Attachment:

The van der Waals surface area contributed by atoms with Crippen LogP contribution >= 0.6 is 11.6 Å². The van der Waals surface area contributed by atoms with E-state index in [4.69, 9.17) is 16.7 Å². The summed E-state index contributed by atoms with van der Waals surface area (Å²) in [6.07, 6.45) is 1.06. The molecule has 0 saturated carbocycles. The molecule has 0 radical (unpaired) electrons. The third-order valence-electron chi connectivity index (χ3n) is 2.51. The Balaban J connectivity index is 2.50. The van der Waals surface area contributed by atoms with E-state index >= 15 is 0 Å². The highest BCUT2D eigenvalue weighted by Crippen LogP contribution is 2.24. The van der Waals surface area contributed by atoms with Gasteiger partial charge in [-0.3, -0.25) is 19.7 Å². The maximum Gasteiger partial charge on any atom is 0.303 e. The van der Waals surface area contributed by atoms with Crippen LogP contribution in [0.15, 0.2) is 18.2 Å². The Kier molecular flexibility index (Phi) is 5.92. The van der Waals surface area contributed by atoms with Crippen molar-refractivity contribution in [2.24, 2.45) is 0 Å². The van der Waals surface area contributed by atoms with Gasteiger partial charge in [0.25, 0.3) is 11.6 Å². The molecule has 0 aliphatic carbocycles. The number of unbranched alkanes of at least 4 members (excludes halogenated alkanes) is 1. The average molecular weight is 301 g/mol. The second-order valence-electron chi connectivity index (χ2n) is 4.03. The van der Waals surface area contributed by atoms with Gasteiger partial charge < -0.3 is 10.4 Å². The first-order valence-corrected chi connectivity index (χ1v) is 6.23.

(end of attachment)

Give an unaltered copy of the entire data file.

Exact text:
The van der Waals surface area contributed by atoms with Crippen LogP contribution >= 0.6 is 11.6 Å². The van der Waals surface area contributed by atoms with E-state index in [4.69, 9.17) is 16.7 Å². The summed E-state index contributed by atoms with van der Waals surface area (Å²) in [6.07, 6.45) is 1.06. The molecule has 0 saturated carbocycles. The molecule has 0 radical (unpaired) electrons. The third-order valence-electron chi connectivity index (χ3n) is 2.51. The Balaban J connectivity index is 2.50. The van der Waals surface area contributed by atoms with E-state index >= 15 is 0 Å². The highest BCUT2D eigenvalue weighted by Crippen LogP contribution is 2.24. The van der Waals surface area contributed by atoms with Gasteiger partial charge in [-0.3, -0.25) is 19.7 Å². The maximum Gasteiger partial charge on any atom is 0.303 e. The van der Waals surface area contributed by atoms with Crippen LogP contribution in [0.15, 0.2) is 18.2 Å². The Kier molecular flexibility index (Phi) is 5.92. The van der Waals surface area contributed by atoms with Crippen molar-refractivity contribution in [2.24, 2.45) is 0 Å². The van der Waals surface area contributed by atoms with Gasteiger partial charge in [0.25, 0.3) is 11.6 Å². The molecule has 0 aliphatic carbocycles. The number of unbranched alkanes of at least 4 members (excludes halogenated alkanes) is 1. The average molecular weight is 301 g/mol. The second-order valence-electron chi connectivity index (χ2n) is 4.03. The van der Waals surface area contributed by atoms with Gasteiger partial charge < -0.3 is 10.4 Å². The first-order valence-corrected chi connectivity index (χ1v) is 6.23.